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HomeListsSpiritual classics you can read in, like, 30 minutes. Also, they're free.

Spiritual classics you can read in, like, 30 minutes. Also, they’re free.

The Roman Catholic Church has existed for 2,000 years and has been blessed with great writers and orators since the beginning. Many of these people’s works are compiled into great spiritual classics, like St. Augustine’s “The Confessions” and Eusebius’ “Church History.”

However, some works are much shorter and are a great way to start reading primary accounts of the Church’s history. Here are some that you should be able to read in one sitting and can find free online.

The Martyrdom of Sts. Perpetua and Felicitas
wiki commons//http://bit.ly/1CVq1rh
Perpetua was a Roman noblewoman who was still nursing her child. Felicity was a slave in her third trimester of pregnancy. Both were condemned to die in the arena for their Christian faith.

Perpetua managed to dictate most of what happened to them to a friend. This account is the Maryrdom of Sts. Perpetua and Felicitas. It’s stunning. All of the arrested Christians pray together, and help each other find the joy in their sufferings.

No one died immediately in the ring. Instead, they were partially gored by a variety of wild animals while Roman citizens watched. Finally, Perpetua instructed her companions to “stand fast in the faith and love one another, and do not be weakened by what we have gone through.” All of the martyrs were eventually killed by beheading.

The Martyrdom of Sts. Perpetua and Felicitas is an enduring record of faith in the face of adversity, but it’s so much more. It’s a story of Christian friendship, of motherhood, and of true beauty.

Supremi Apostolatus Officio: Encyclical of Pope Leo XIII on Devotion of the Rosarywiki commons// http://bit.ly/1MscrhY
This may sound like a boring list of reasons why a Pope liked the rosary, but it’s so much more than that. Pope Leo XIII starts his 11 paragraph long encyclical by reminding Christians of the many reasons we turn to Mary during times of trouble. He then gives a brief history of the rosary, and then explains why asking for Mary’s intercession is the perfect cure for the evils that afflict modern times.

“..it is one of the most painful and grievous sights to see so many souls, redeemed by the blood of Christ, snatched from salvation by the whirlwind of an age of error, precipitated into the abyss of eternal death. Our need of divine help is as great today as when the great Dominic introduced the use of the Rosary of Mary as a balm for the wounds of his contemporaries, ” he wrote.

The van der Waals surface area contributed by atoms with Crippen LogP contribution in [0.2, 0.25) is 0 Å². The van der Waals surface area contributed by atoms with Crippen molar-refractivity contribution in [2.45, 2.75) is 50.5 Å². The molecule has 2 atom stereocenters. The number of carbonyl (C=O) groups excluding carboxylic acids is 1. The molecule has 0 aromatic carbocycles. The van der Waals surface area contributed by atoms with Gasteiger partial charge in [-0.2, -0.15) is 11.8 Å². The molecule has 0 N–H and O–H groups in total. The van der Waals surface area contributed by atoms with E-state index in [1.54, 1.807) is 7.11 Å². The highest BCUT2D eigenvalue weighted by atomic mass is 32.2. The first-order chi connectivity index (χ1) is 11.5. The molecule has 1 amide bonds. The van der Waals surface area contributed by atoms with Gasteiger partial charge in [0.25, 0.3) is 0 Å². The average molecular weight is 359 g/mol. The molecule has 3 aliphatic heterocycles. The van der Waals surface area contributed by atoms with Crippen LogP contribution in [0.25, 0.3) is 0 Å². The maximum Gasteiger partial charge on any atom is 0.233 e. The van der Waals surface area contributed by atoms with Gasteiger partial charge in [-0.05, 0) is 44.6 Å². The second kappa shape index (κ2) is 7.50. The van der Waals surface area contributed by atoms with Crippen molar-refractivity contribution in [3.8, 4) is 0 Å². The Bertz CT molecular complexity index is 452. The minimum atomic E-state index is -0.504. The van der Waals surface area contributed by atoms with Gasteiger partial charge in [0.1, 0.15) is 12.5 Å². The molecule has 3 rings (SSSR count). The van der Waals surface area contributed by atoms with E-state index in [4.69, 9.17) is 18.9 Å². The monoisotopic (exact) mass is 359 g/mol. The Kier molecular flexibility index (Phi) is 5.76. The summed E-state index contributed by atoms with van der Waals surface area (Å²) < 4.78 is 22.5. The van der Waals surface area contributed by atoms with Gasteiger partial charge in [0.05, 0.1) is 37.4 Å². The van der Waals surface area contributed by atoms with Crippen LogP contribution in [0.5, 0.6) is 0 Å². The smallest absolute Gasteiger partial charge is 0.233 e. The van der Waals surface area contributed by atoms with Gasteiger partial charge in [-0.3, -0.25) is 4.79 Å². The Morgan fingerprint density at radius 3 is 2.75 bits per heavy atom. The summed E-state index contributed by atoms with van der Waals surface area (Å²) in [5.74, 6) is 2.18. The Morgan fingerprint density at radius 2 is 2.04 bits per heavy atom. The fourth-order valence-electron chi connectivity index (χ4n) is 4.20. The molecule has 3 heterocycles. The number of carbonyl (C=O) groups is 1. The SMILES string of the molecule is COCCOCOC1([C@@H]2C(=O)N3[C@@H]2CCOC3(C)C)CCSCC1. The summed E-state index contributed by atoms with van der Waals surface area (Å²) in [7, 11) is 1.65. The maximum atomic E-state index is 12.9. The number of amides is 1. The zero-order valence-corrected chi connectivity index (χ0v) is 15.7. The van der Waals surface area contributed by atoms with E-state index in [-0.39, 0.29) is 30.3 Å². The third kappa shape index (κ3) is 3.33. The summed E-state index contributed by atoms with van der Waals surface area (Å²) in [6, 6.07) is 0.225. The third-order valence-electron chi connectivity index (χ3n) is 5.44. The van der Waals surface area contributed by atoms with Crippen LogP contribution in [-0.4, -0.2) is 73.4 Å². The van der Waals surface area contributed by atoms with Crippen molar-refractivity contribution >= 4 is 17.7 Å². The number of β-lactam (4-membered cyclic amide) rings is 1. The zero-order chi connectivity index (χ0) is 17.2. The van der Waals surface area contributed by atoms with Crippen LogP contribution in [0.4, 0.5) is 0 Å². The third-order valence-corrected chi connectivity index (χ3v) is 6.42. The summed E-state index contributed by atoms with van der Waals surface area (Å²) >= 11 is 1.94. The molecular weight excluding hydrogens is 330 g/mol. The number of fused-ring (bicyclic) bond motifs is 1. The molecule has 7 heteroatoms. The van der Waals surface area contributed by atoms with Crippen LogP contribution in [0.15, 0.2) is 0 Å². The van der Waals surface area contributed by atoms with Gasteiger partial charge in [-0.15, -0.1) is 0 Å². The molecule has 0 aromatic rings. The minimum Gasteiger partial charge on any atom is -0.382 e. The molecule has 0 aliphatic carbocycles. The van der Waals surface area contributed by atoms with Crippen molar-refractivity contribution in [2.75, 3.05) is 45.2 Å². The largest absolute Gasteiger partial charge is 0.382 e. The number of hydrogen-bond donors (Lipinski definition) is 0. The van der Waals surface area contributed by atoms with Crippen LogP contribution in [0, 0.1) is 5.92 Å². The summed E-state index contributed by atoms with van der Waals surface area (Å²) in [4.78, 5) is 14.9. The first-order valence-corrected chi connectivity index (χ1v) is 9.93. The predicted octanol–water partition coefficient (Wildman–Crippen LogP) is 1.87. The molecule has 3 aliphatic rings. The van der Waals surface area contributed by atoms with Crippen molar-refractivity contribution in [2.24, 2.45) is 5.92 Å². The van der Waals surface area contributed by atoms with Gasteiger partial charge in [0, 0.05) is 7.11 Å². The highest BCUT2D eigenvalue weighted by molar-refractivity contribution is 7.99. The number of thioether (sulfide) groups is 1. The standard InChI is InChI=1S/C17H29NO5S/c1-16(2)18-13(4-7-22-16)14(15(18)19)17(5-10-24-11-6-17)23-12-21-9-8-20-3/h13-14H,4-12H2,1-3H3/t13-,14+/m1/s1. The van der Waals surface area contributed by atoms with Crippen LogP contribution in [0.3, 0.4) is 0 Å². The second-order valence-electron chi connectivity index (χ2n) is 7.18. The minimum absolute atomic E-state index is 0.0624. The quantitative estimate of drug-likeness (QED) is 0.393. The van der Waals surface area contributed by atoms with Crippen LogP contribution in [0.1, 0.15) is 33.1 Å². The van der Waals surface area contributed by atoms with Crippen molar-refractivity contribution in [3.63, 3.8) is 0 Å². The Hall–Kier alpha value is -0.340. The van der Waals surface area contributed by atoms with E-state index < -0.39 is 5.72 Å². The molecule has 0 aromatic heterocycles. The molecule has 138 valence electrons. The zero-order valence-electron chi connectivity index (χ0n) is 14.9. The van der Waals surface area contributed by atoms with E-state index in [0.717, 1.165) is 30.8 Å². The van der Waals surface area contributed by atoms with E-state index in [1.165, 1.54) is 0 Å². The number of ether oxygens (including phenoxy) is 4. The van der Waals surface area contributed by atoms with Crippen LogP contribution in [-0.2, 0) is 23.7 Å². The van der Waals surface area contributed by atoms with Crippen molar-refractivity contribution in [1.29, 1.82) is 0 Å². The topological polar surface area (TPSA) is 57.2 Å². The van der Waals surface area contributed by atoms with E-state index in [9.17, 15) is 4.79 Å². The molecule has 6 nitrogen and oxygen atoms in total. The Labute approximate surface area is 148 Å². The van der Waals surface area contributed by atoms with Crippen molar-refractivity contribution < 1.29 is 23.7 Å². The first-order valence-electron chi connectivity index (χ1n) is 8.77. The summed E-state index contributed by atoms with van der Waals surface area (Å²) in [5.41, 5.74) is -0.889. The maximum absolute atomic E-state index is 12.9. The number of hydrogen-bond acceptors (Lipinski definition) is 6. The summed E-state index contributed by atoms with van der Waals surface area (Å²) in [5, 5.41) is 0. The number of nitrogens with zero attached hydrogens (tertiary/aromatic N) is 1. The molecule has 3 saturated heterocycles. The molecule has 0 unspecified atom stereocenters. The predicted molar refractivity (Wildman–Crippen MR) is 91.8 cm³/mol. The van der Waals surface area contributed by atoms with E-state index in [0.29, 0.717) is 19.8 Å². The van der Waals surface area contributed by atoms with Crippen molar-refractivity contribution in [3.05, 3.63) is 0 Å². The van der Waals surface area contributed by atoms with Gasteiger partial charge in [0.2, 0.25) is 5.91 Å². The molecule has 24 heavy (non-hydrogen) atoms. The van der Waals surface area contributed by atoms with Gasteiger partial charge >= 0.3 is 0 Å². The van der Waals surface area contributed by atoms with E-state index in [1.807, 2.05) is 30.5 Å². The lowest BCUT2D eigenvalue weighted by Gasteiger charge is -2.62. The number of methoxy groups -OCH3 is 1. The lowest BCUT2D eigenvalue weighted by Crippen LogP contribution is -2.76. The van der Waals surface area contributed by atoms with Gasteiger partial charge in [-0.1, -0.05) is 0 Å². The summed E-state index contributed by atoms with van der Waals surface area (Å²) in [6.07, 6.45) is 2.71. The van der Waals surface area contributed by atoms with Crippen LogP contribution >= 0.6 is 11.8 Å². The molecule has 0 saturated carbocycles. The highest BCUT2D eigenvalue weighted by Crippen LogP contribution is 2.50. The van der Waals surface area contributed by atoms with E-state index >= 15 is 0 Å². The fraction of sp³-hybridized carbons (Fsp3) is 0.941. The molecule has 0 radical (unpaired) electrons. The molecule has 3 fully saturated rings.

Then he finishes with a list of the many, many ways you can gain an indulgence from praying the rosary.

wiki commons// http://bit.ly/1JjJ4wb Humanae Vitae
It’s a bit of a stretch to call this one a “classic” since it’s not very old, but it’s still a primary source you can read quickly.

Pope Paul VI wrote Humanae Vitae encyclical on married life and procreation right as many Protestant churches began to accept contraception. In 35 paragraphs, he lays out the Church’s teaching on human life, especially with regards to sexual ethics. In the midst of teaching the Catholic stance on birth control, he even made predictions about the future that have proven to be uncannily accurate.


The Epistle of Mathetes to Diognetus
wiki commons// http://bit.ly/1DCVQjg

This treatise was written somewhere between 120 A.D.-200 A.D. The writer is an early Christian writing to a pagan official named Diognetus. He begins by explaining (rather harshly) why neither paganism nor Judaism can be the true faith. He then explains how Christians are set apart, and finally explains some Christian teachings. Here is an oft-quoted line from the middle section:

“They [Christians] dwell in their own countries, but only as sojourners; they bear their share in all things as citizens, and they endure all hardships as strangers. Every foreign country is a fatherland to them, and every fatherland is foreign.”

 

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